This article is the first of a three-part series covering elbow disease in dogs. This first part reviews a new subset of elbow
dysplasia, traumatic fragmented medial coronoid process (TFMCP). Part 2 will cover rehabilitation therapy for the elbow after
surgical treatment. The final article will discuss intra-articular medical treatment options for dogs.
TFMCP is a condition of the elbow joint that commonly occurs in active dogs. It appears that affected dogs can be any size
or age, in contrast to the classic fragmented medial coronoid process (FMCP) that affects the elbows of skeletally immature
large- or giant-breed dogs.
Dogs with TFMCP have a history ranging from intermittent offloading of the affected forelimb to marked lameness, and they
often show little response to rest and nonsteroidal anti-inflammatory drugs (NSAIDs). Onset of clinical signs is insidious
and exacerbated by exercise. Also, as the lameness persists, its severity may increase. An affected dog often places its carpus
in a slightly exaggerated valgus position when it sits or stands, and it may circumduct its antebrachium and abduct its elbow
during the swing phase of its stride. Because pain is elicited when the shoulder is extended, many affected dogs are mistakenly
treated for shoulder pathology. But this pain is more likely caused by simultaneous elbow extension. Extending the shoulder
and elbow causes tension in the biceps-brachialis muscle complex, which exerts pressure on the medial coronoid and overlying
inflamed joint capsule and results in pain.
TFMCP's cause and pathogenesis are not well understood. Abnormal repetitive loading (e.g., landing from a jump, hitting contacts
or a flyball box) may cause subchondral microfractures to develop. Increased repetitive loading can also occur from contracting
the biceps-brachialis muscle complex, generating a force that rotates the medial coronoid into the radius. The microcracks
that develop disturb the bone's mechanical properties, and if the microcracks are not repaired properly through normal body
mechanisms, fatigue fractures may arise. Additionally, osteocyte loss, indicated by decreased osteocyte densities, is associated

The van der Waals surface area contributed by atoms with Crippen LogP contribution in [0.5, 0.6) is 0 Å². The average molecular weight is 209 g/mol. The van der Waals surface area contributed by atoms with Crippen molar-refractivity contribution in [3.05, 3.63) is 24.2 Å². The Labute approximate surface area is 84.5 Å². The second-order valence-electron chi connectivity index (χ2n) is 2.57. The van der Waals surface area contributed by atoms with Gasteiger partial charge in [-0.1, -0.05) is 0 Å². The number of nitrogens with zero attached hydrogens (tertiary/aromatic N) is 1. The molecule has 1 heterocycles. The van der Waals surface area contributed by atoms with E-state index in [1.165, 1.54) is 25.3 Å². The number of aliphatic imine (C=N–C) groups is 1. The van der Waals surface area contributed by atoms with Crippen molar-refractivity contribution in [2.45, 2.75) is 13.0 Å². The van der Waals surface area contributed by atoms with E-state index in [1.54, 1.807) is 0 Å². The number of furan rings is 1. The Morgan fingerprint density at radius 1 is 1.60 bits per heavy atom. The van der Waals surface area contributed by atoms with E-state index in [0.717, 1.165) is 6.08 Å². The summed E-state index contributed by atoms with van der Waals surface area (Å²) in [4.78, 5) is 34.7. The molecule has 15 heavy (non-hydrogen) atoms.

with microdamage after fatigue loading. Excess load can lead to fatigue microdamage of the subchondral trabecular bone and
subsequent fracture, which may play an important role in the pathogenesis of TFMCP. Dogs with elbow dysplasia may be further
predisposed because of asymmetric growth of the radius and ulna during development, resulting in elbow joint incongruity.
This joint incongruity causes abnormal contact patterns in the elbow, specifically at the coronoid trochlear articulation,
which is theorized to increase the load on the medial coronoid process. Regardless of the cause of the condition, if TFMCP
is left untreated, it will likely lead to progression of secondary osteoarthritis.
A complete diagnostic evaluation involves a history taking, gait analysis, a physical examination and orthopedic and neurologic
examinations. In patients with TFMCP, physical examination reveals discomfort when the medial compartment of the elbow joint,
specifically the medial coronoid process, is directly palpated and with elbow hyperflexion. The patient may be reluctant to
allow full end-range flexion, and crepitus may be noted when the elbow is put through its range of motion. Joint effusion
may be detected as a fluctuant swelling beneath the lateral or medial epicondyle of the humerus, and, depending on how long
the condition has existed, muscle atrophy may be noted in the affected forelimb.
Photo 1: A "clean" lateral elbow radiograph of a dog with TFMCP.